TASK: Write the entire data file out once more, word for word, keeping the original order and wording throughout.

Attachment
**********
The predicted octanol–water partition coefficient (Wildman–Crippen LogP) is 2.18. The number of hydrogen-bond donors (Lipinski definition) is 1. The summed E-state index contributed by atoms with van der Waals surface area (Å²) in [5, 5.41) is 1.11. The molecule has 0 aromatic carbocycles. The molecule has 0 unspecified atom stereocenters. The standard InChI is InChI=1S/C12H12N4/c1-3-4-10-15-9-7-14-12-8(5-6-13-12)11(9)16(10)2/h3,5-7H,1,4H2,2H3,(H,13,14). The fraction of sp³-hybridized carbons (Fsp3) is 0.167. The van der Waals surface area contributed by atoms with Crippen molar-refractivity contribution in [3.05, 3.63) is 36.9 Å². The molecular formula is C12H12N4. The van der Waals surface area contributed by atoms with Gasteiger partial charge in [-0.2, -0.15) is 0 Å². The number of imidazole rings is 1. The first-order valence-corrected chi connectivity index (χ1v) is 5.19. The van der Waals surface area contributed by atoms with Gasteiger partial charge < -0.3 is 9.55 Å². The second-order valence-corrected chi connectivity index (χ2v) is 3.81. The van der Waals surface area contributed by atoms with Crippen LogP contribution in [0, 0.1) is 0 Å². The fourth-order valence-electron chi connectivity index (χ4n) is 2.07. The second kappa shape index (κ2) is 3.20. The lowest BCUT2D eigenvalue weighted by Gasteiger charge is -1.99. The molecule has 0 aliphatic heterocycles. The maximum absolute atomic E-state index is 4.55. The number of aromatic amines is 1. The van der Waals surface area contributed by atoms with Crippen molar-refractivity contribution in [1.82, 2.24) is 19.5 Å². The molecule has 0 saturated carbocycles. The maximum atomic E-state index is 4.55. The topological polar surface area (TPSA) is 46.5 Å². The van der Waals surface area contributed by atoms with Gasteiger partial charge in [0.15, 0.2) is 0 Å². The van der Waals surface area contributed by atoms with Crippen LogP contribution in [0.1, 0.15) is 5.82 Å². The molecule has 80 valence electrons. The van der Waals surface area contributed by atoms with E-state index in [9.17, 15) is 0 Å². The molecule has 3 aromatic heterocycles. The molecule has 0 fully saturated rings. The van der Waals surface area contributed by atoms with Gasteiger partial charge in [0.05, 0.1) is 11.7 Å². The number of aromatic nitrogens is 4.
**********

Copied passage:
The predicted octanol–water partition coefficient (Wildman–Crippen LogP) is 2.18. The number of hydrogen-bond donors (Lipinski definition) is 1. The summed E-state index contributed by atoms with van der Waals surface area (Å²) in [5, 5.41) is 1.11. The molecule has 0 aromatic carbocycles. The molecule has 0 unspecified atom stereocenters. The standard InChI is InChI=1S/C12H12N4/c1-3-4-10-15-9-7-14-12-8(5-6-13-12)11(9)16(10)2/h3,5-7H,1,4H2,2H3,(H,13,14). The fraction of sp³-hybridized carbons (Fsp3) is 0.167. The van der Waals surface area contributed by atoms with Crippen molar-refractivity contribution in [3.05, 3.63) is 36.9 Å². The molecular formula is C12H12N4. The van der Waals surface area contributed by atoms with Gasteiger partial charge in [-0.2, -0.15) is 0 Å². The number of imidazole rings is 1. The first-order valence-corrected chi connectivity index (χ1v) is 5.19. The van der Waals surface area contributed by atoms with Gasteiger partial charge < -0.3 is 9.55 Å². The second-order valence-corrected chi connectivity index (χ2v) is 3.81. The van der Waals surface area contributed by atoms with Crippen LogP contribution in [0, 0.1) is 0 Å². The fourth-order valence-electron chi connectivity index (χ4n) is 2.07. The second kappa shape index (κ2) is 3.20. The lowest BCUT2D eigenvalue weighted by Gasteiger charge is -1.99. The molecule has 0 aliphatic heterocycles. The maximum absolute atomic E-state index is 4.55. The number of aromatic amines is 1. The van der Waals surface area contributed by atoms with Crippen molar-refractivity contribution in [1.82, 2.24) is 19.5 Å². The molecule has 0 saturated carbocycles. The maximum atomic E-state index is 4.55. The topological polar surface area (TPSA) is 46.5 Å². The van der Waals surface area contributed by atoms with Gasteiger partial charge in [0.15, 0.2) is 0 Å². The van der Waals surface area contributed by atoms with Crippen LogP contribution in [0.1, 0.15) is 5.82 Å². The molecule has 80 valence electrons. The van der Waals surface area contributed by atoms with E-state index in [9.17, 15) is 0 Å². The molecule has 3 aromatic heterocycles. The molecule has 0 fully saturated rings. The van der Waals surface area contributed by atoms with Gasteiger partial charge in [0.05, 0.1) is 11.7 Å². The number of aromatic nitrogens is 4.